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I installed Fedora in Virtual Box with host windows xp.
I want to share file between host and guest. Someone suggest me to run the command in fedora

#sudo mount -t vboxsf -o uid=1000,gid=1000 F_DRIVE /home/menjar/Desktop/xp

where F_DRIVE is the F drive in xp I am sharing and 'xp' is the folder in fedora where I want to mount.
Now It works but when I reboot, I can't see the contents of xp folder anymore.
After goggling I find a suggestion that say to add the command in /etc/rc.local file. I am very new in linux so I want to know how do I do this. I have tried to do this by using vi editor by running #vi /etc/rc.local and I add the line

 sudo mount -t vboxsf -o uid=1000,gid=1000 F_DRIVE /home/menjar/Desktop/xp

and save by pressing Esc and then :wq but after doing I couldn't see any result. It still doesn't work.

So please explain how do I do this step by step (I am very new and don't know anything about Linux)? Am I doing something wrong with the command? should I have to place a '#" in front of the command while placing the line in /etc/rc.local? Please explain how do I solve it in detail.

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I would suggest adding the line to the /etc/fstab file, so the volume can be mounted at boot time.

A guide is here:

http://www.tuxfiles.org/linuxhelp/fstab.html

You must be root to edit the file, so you will start with:

sudo vi /etc/fstab

Your line will look like this:

F_DRIVE    /home/menjar/Desktop/xp    vboxsf    uid=1000,gid=1000    0 0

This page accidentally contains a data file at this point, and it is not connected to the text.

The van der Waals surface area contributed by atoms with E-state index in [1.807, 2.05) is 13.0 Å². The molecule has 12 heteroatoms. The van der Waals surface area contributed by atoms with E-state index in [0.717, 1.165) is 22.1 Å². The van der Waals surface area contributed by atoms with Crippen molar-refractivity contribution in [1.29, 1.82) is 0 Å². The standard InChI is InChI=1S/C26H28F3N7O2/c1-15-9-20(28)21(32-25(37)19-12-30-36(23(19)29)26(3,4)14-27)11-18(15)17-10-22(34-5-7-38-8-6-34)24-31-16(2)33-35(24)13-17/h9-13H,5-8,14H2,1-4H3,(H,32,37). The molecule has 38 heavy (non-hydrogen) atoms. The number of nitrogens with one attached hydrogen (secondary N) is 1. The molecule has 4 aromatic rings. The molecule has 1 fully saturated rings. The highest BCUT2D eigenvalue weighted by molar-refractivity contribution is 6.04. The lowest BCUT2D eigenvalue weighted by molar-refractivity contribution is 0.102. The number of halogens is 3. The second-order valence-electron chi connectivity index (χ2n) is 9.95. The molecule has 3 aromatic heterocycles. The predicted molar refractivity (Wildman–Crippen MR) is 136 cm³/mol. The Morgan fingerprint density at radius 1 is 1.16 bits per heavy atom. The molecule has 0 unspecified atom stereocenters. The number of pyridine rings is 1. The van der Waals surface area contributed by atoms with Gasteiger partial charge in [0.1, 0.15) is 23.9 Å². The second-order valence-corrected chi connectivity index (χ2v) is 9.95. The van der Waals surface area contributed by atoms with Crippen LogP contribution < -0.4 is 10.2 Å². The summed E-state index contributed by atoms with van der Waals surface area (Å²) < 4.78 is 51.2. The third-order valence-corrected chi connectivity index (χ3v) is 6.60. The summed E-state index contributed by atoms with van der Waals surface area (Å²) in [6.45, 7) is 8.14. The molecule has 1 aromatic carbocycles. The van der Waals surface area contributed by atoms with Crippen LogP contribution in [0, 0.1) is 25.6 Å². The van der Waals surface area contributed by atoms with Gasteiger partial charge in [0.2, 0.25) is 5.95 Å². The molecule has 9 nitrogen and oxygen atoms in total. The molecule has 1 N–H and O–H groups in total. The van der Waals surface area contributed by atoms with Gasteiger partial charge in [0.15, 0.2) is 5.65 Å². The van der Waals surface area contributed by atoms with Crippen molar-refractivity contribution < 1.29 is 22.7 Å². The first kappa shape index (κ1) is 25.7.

You maybe want to add rw to the mount options.

For troubleshooting also look at: My virtualbox fstab will not auto-mount on reboot?

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True of course. I was trying to get the question answered rather than providing a solution to the actual problem. – Mr Lister Jul 20 '12 at 8:45

The file belongs to root (the administrator account) so you won't be able to write to it as a normal user.

The solution is to run vi as root with the sudo command. sudo vi ...

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1  
Actually, running sudoedit is preferred: 1) which editor is used is decided by VISUAL / EDITOR; 2) the editor itself runs without superuser priviledges. Actually, allowing a user to sudo vi is a grave mistake by the admin, unless you want the user to have full root access to the system. – DevSolar Jul 20 '12 at 8:42
    
Thanks, never knew about sudoedit, that's a handy command, and definitely safer. – Ibrahim Dec 4 '12 at 5:45

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